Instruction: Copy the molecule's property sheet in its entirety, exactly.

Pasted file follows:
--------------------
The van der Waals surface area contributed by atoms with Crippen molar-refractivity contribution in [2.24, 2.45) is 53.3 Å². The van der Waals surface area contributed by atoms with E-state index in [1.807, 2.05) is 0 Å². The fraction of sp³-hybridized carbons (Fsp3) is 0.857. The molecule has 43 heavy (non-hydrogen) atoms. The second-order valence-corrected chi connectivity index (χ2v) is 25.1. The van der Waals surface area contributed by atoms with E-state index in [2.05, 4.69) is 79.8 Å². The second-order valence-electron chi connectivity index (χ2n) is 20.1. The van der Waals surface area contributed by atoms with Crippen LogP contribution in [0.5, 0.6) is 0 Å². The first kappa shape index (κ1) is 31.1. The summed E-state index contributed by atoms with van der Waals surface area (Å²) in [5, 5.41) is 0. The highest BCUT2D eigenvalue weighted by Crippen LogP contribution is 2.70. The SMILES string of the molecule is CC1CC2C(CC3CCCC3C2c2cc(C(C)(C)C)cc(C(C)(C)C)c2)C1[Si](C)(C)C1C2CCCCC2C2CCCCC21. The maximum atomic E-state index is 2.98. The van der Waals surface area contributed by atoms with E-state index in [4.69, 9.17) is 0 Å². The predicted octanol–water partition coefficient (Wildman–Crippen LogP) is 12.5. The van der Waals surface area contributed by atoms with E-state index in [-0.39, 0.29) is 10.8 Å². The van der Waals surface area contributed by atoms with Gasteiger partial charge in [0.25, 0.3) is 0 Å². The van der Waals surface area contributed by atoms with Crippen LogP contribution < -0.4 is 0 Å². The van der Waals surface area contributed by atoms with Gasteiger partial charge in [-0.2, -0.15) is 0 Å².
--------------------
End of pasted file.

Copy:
The van der Waals surface area contributed by atoms with Crippen molar-refractivity contribution in [2.24, 2.45) is 53.3 Å². The van der Waals surface area contributed by atoms with E-state index in [1.807, 2.05) is 0 Å². The fraction of sp³-hybridized carbons (Fsp3) is 0.857. The molecule has 43 heavy (non-hydrogen) atoms. The second-order valence-corrected chi connectivity index (χ2v) is 25.1. The van der Waals surface area contributed by atoms with E-state index in [2.05, 4.69) is 79.8 Å². The second-order valence-electron chi connectivity index (χ2n) is 20.1. The van der Waals surface area contributed by atoms with Crippen LogP contribution in [0.5, 0.6) is 0 Å². The first kappa shape index (κ1) is 31.1. The summed E-state index contributed by atoms with van der Waals surface area (Å²) in [5, 5.41) is 0. The highest BCUT2D eigenvalue weighted by Crippen LogP contribution is 2.70. The SMILES string of the molecule is CC1CC2C(CC3CCCC3C2c2cc(C(C)(C)C)cc(C(C)(C)C)c2)C1[Si](C)(C)C1C2CCCCC2C2CCCCC21. The maximum atomic E-state index is 2.98. The van der Waals surface area contributed by atoms with E-state index in [4.69, 9.17) is 0 Å². The predicted octanol–water partition coefficient (Wildman–Crippen LogP) is 12.5. The van der Waals surface area contributed by atoms with E-state index in [-0.39, 0.29) is 10.8 Å². The van der Waals surface area contributed by atoms with Gasteiger partial charge in [0.25, 0.3) is 0 Å². The van der Waals surface area contributed by atoms with Crippen LogP contribution < -0.4 is 0 Å². The van der Waals surface area contributed by atoms with Gasteiger partial charge in [-0.2, -0.15) is 0 Å².